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A Tanzania Safari to Remember

November 13, 2023  By: Beth

One of the most popular safari routes in Africa is the Northern Circuit in Tanzania. The Northern Circuit is home to incredible wildlife in national parks and private reserves, including Tarangire National Park, Lake Manyara National Park, Ngorongoro Crater and Serengeti National Park. I was lucky to spend nearly two weeks exploring this region last month.

“My time in Northern Tanzania did not disappoint! From my first ever cheetah sighting to elephant numbers in the hundreds to lion prides dozing by our vehicle to more babies than we could count, our days were filled with one spectacular wildlife sighting after another.” - Beth
Beth with elephant

Our safari began in Tarangire National Park, known for its beautiful baobab trees and giant herds of elephants. It was clear right away that it has received that reputation for a reason! It seemed like we saw a new elephant family around every turn and I never tire of seeing these gentle giants. We had ample opportunities to observe their behavior – from our game drive vehicle, on the deck at Kuro Camp and on our walking safari.

walking safari

Walking safaris are a wonderful opportunity to get out of the vehicle and get up close to nature. Our group twisted and turned to avoid disturbing the many elephant herds, saw zebra and impala running at eye level, examined flora up close and then ended with sundowners with a view of the savanna.

elephants by vehicle
“My time in Tarangire can be summed up as elephants, elephants, elephants! Seeing the herds was magical and gave me memories to last a lifetime. In addition to the elephants, we also had some great lion sightings and saw an abundance of varied wildlife. It was an amazing place to kick off our safari!” - Beth
view from Entamanu

From Tarangire National Park, we headed to the Ngorongoro Crater Conservation Area and our lodge on the rim of the Crater, Entamanu. The views from Entamanu were stunning and its proximity to the entrance gate made it the perfect place to begin our day exploring the Crater.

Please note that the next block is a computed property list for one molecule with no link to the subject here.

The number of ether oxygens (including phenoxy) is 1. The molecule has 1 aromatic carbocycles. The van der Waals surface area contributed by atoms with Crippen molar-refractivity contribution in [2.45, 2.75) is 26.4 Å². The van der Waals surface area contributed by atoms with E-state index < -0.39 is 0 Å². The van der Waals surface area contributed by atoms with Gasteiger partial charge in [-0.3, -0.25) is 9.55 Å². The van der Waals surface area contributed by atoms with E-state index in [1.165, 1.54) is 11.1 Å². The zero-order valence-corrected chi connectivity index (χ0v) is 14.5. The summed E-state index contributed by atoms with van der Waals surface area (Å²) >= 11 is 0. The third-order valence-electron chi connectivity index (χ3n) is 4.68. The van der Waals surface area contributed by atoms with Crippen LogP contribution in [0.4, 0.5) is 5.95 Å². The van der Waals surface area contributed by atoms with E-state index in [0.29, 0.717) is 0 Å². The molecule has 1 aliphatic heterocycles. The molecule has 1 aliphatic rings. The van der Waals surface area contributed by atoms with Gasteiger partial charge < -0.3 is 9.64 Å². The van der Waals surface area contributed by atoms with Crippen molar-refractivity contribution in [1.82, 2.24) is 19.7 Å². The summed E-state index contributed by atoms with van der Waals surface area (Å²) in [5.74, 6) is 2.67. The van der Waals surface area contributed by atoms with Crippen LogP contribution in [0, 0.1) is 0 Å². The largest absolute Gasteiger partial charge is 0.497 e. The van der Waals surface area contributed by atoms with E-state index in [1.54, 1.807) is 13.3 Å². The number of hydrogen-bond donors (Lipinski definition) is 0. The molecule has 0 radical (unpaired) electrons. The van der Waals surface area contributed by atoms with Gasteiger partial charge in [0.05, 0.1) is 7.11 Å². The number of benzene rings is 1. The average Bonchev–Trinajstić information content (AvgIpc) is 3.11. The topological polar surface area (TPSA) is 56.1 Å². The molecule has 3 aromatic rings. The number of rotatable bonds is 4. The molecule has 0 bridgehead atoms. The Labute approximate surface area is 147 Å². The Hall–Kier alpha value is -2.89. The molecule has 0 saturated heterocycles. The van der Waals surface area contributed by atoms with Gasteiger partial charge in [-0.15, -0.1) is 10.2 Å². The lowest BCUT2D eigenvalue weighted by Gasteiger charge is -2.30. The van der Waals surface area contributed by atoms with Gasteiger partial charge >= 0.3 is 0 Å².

zebra walking

The Ngorongoro Crater is a UNESCO World Heritage Site and is the world’s largest inactive, intact and unfilled volcanic caldera. The views down inside the Crater were just as stunning as they were from the top. Our wildlife highlight in the Crater was the enormous herd of zebra that seemed to follow us wherever we went.

zebras in Ngorongoro Crater
“I loved observing the zebra surrounding our vehicle and comparing their stripes. Like human fingerprints, no two zebra patterns are exactly the same.” - Beth

After the Ngorongoro Crater, our group traveled to Serengeti National Park. This World Heritage Site lives up to the hype! Millions of animals call the park home and the diversity of animals can’t be beat.

Beth with savanna view in camp

We stayed at two camps, a mobile camp called Serengeti Safari Camp (SSC) and a permanent camp called Lamai Camp. I was so glad to stay in both camps to experience the different styles. SSC was basic in amenities, but more than made up for it with a one-of-a-kind immersive nature experience. Lamai offered more camp amenities and gorgeous views at every turn.

warthog babies

Our game drives the first two days in the Serengeti offered an abundance and variety of wildlife. Lions walking by the vehicle, a serval near the road, crocodiles sunbathing on the Mara River and birds chirping the soundtrack to it all filled our days. It was baby season for many species, including impala, zebra, warthog and giraffe. One giraffe we saw had been born earlier that day!

Serengeti sunrise

I have an affinity for big cats and was crossing my fingers we would have luck finding cheetah in particular, as I hadn’t been in cheetah areas on previous safaris. Our last morning our group set out at sunrise on a ‘cheetah mission.’ Our guide had spent the previous night talking to other guides about where they’d found cheetah in recent days and compared that with where he’d spotted them on recent safaris, so we headed in that direction first.

cheetah brothers

Every few minutes, our guide Ali would stop the vehicle, scan the horizon with his binoculars and then continue driving. He asked us to be extra quiet in the vehicle so he could listen to the birds and other animals for cues. I’d secretly started to give up hope that we’d find them when Ali excitedly said he spotted cheetah ears in the distance. Off we went! He expertly parked the vehicle so we could see the cheetah brothers walk towards us.

Beth with cheetahs

The cheetahs walked right where he predicted and our group spent a long time watching them walk, scan the horizon for signs of danger, groom themselves, take a rest and then finally continue their morning stroll.

“Moments like this reminded me just how important a great safari guide is. Our guide was an excellent tracker and spotter and knew just where to park for the best up-close encounter.” - Beth
lions in Serengeti

After our exciting cheetah spotting, we found not one but two lion prides. We spent the rest of the morning watching lions doze in the sunlight.

“Our last morning in the Serengeti was what safari dreams are made of! I can’t imagine a more perfect way to end our trip.” - Beth

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Beth’s Tanzania adventures continued on Pemba Island after her Northern Circuit safari. Check back soon for part 2 of her trip.

Photos courtesy AAC Marketing Director Beth McCabe